In my semi-regular prayer meeting with people of the CHOICE weekend community, I heard the sharings of many Catholics about Easter: how they celebrate Easter and what it means to them. For the first time, I learnt about my fellow 'journey-ers' and the different 'moods' of faith they experience.
Tonight we meditated over today's Gospel, one of my favorite Post-Passion Gospel passages about the two disciples meeting Jesus on their way to Emmaus, as well as this coming Sunday's Gospel, about Jesus appearing to doubting Thomas in the upper room.
As much as the annual 40 days of Lent are supposed to prepare all the faithful, individually and communally, to die to our sins and rise anew in Christ, most of us are trapped our own 'cycles' of giddy joy and lowly blues in our relationship with God. And as such, some of us find that the Church's "peak" over Easter does not coincide with our own peaks.
I heard some sharing how touched they have been this Easter, how they reflected anew the meaning of resurrection in their own lives, and how some did not even attend Masses for any of the solemnities. It is with sadness that I heard how for some, Easter Sunday feels just like another mass, and with remembrance of how lukewarm I too had been in my celebration (or non-celebration) of Easter in the past.
As for 'sync-ing' my mood cycles with the solemn mood of the Church, I think right now it's a bit like the stock market graph—lots of daily & weekly fluctuations—but in general, thanks be to God, it's on the upward trend.
This Easter though, I felt something special; as if there's something joyful inside that's bursting out. A reader might give a wry comment that a Christian life should be lived with that kind of joy all the time ;) Honestly it has not been that way for me and I'm working on it!
Those who have read several of my posts in the last few months probably realized I'm in some kind of discernment period. This year's Lent was different precisely because I never had to, never felt the need to discern before, and this year I had to. I identified very much with the two disciples who met Jesus on the way to Emmaus, save for the bit where they saw the Lord breaking bread. They must have felt frustrated and desolate when Jesus died being crucified and then his body went missing by Sunday morning. I too felt frustrated in my discerning process because though I know and believe Jesus is the Messiah, my acknowledgement of this did not seem to set my life on the 'right track'.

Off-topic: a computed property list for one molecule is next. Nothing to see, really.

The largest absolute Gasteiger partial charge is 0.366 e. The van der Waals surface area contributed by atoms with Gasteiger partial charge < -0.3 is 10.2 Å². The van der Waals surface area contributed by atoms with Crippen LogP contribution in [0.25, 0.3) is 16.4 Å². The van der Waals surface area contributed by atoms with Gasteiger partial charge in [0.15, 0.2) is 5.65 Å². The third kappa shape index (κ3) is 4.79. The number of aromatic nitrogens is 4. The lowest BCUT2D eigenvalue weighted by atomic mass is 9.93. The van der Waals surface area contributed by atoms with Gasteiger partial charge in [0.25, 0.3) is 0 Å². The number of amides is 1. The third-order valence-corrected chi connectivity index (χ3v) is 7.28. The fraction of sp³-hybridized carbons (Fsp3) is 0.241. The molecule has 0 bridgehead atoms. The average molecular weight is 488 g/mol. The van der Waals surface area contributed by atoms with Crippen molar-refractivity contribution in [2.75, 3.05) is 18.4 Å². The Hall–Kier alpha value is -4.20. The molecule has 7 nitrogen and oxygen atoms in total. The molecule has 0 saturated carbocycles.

Although my eyes of faith know that Jesus is with us always, there were times when, like the two disciples, my feeble senses could not quite believe or recognize Him in my daily situations. I remember reading reflections after reflections, writings of saints and bishops on Catholic websites, wanting so badly to perceive, to recognize, to feel, but could not, some kind of signs that would guide me to be immersed in God's presence, and ultimately, to know His will, and to will His will to be mine and to do it.
For many months I had struggled on my own strength, to discern and almost despaired in the hope of finding it. These last few weeks of Lent, I realized that one requires an attentive prayer life (that I do not yet have) to discern properly and lots of support from people I trust. My search for an answer had been reduced to something akin to finding Jesus' body: is it in the tomb, or is it somewhere outside? I missed the big picture: He is risen! My question now has become, what is God's will for me right here and now? Like the two disciples, I felt my heart burning when I recognized the desire to find the Truth; but as yet unable to make it out. Like the two disciples, I could only feel certainty when in the breaking of the bread, Jesus gave Himself for all of us, in communion, to eat.
This Easter, I resolve to say Yes to whatever He wills, although I don't know what it is as of now, trusting that in His time and His mercy, it will be done. Pray for me that I may gradually recognize God's promptings in every little situation and faithfully choose to carry them out.
27 Then he said to Thomas, "Put your finger here, and see my hands; and put out your hand, and place it in my side; do not be faithless, but believing."
28 Thomas answered him, "My Lord and my God!"
29 Jesus said to him, "Have you believed because you have seen me? Blessed are those who have not seen and yet believe."